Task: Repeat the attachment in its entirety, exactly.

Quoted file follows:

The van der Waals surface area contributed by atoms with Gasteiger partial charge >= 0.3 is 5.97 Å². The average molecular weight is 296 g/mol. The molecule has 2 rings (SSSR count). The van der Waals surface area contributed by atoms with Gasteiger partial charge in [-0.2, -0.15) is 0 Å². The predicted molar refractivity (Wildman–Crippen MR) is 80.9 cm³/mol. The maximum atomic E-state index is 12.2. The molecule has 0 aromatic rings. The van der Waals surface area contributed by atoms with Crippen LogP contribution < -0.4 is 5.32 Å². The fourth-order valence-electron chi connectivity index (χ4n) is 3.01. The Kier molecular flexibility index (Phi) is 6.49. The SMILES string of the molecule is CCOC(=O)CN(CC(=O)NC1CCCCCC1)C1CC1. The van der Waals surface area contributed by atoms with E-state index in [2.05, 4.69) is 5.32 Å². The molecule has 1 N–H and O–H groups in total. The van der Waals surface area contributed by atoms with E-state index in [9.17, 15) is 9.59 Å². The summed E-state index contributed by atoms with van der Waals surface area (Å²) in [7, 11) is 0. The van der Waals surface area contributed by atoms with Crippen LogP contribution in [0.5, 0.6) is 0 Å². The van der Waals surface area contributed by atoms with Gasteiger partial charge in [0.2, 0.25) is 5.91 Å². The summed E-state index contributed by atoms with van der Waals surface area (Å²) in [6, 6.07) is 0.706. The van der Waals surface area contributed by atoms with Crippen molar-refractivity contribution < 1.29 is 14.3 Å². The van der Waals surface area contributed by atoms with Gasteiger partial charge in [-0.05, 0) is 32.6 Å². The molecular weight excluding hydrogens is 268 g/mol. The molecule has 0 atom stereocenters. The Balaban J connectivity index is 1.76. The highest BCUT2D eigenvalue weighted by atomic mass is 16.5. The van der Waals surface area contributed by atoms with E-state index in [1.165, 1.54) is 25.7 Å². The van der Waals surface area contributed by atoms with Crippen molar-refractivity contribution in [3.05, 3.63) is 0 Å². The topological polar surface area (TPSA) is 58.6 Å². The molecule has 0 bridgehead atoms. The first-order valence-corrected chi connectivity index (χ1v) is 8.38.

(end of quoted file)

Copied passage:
The van der Waals surface area contributed by atoms with Gasteiger partial charge >= 0.3 is 5.97 Å². The average molecular weight is 296 g/mol. The molecule has 2 rings (SSSR count). The van der Waals surface area contributed by atoms with Gasteiger partial charge in [-0.2, -0.15) is 0 Å². The predicted molar refractivity (Wildman–Crippen MR) is 80.9 cm³/mol. The maximum atomic E-state index is 12.2. The molecule has 0 aromatic rings. The van der Waals surface area contributed by atoms with Crippen LogP contribution < -0.4 is 5.32 Å². The fourth-order valence-electron chi connectivity index (χ4n) is 3.01. The Kier molecular flexibility index (Phi) is 6.49. The SMILES string of the molecule is CCOC(=O)CN(CC(=O)NC1CCCCCC1)C1CC1. The van der Waals surface area contributed by atoms with E-state index in [2.05, 4.69) is 5.32 Å². The molecule has 1 N–H and O–H groups in total. The van der Waals surface area contributed by atoms with E-state index in [9.17, 15) is 9.59 Å². The summed E-state index contributed by atoms with van der Waals surface area (Å²) in [7, 11) is 0. The van der Waals surface area contributed by atoms with Crippen LogP contribution in [0.5, 0.6) is 0 Å². The van der Waals surface area contributed by atoms with Gasteiger partial charge in [0.2, 0.25) is 5.91 Å². The summed E-state index contributed by atoms with van der Waals surface area (Å²) in [6, 6.07) is 0.706. The van der Waals surface area contributed by atoms with Crippen molar-refractivity contribution < 1.29 is 14.3 Å². The van der Waals surface area contributed by atoms with Gasteiger partial charge in [-0.05, 0) is 32.6 Å². The molecular weight excluding hydrogens is 268 g/mol. The molecule has 0 atom stereocenters. The Balaban J connectivity index is 1.76. The highest BCUT2D eigenvalue weighted by atomic mass is 16.5. The van der Waals surface area contributed by atoms with E-state index in [1.165, 1.54) is 25.7 Å². The van der Waals surface area contributed by atoms with Crippen molar-refractivity contribution in [3.05, 3.63) is 0 Å². The topological polar surface area (TPSA) is 58.6 Å². The molecule has 0 bridgehead atoms. The first-order valence-corrected chi connectivity index (χ1v) is 8.38.